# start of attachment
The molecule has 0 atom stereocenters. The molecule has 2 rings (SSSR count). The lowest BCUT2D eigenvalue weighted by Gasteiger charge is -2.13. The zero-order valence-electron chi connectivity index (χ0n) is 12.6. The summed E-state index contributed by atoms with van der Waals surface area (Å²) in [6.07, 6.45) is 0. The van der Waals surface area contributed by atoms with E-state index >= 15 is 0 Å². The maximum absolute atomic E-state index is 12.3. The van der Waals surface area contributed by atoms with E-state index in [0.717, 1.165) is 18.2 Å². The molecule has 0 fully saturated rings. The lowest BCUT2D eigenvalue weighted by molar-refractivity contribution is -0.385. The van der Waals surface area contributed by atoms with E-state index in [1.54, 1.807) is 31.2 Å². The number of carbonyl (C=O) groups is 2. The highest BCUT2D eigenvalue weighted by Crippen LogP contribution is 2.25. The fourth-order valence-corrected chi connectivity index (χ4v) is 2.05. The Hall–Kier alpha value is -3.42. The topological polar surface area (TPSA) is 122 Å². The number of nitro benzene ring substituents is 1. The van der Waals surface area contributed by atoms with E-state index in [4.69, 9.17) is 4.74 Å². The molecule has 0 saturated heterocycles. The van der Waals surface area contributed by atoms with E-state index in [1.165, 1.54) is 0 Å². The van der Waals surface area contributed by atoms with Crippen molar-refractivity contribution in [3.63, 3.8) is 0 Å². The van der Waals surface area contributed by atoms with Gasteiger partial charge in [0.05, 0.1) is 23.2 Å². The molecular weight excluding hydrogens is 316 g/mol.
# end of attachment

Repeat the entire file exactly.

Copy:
The molecule has 0 atom stereocenters. The molecule has 2 rings (SSSR count). The lowest BCUT2D eigenvalue weighted by Gasteiger charge is -2.13. The zero-order valence-electron chi connectivity index (χ0n) is 12.6. The summed E-state index contributed by atoms with van der Waals surface area (Å²) in [6.07, 6.45) is 0. The van der Waals surface area contributed by atoms with E-state index >= 15 is 0 Å². The maximum absolute atomic E-state index is 12.3. The van der Waals surface area contributed by atoms with E-state index in [0.717, 1.165) is 18.2 Å². The molecule has 0 fully saturated rings. The lowest BCUT2D eigenvalue weighted by molar-refractivity contribution is -0.385. The van der Waals surface area contributed by atoms with E-state index in [1.54, 1.807) is 31.2 Å². The number of carbonyl (C=O) groups is 2. The highest BCUT2D eigenvalue weighted by Crippen LogP contribution is 2.25. The fourth-order valence-corrected chi connectivity index (χ4v) is 2.05. The Hall–Kier alpha value is -3.42. The topological polar surface area (TPSA) is 122 Å². The number of nitro benzene ring substituents is 1. The van der Waals surface area contributed by atoms with E-state index in [4.69, 9.17) is 4.74 Å². The molecule has 0 saturated heterocycles. The van der Waals surface area contributed by atoms with E-state index in [1.165, 1.54) is 0 Å². The van der Waals surface area contributed by atoms with Crippen molar-refractivity contribution in [3.63, 3.8) is 0 Å². The van der Waals surface area contributed by atoms with Gasteiger partial charge in [0.05, 0.1) is 23.2 Å². The molecular weight excluding hydrogens is 316 g/mol.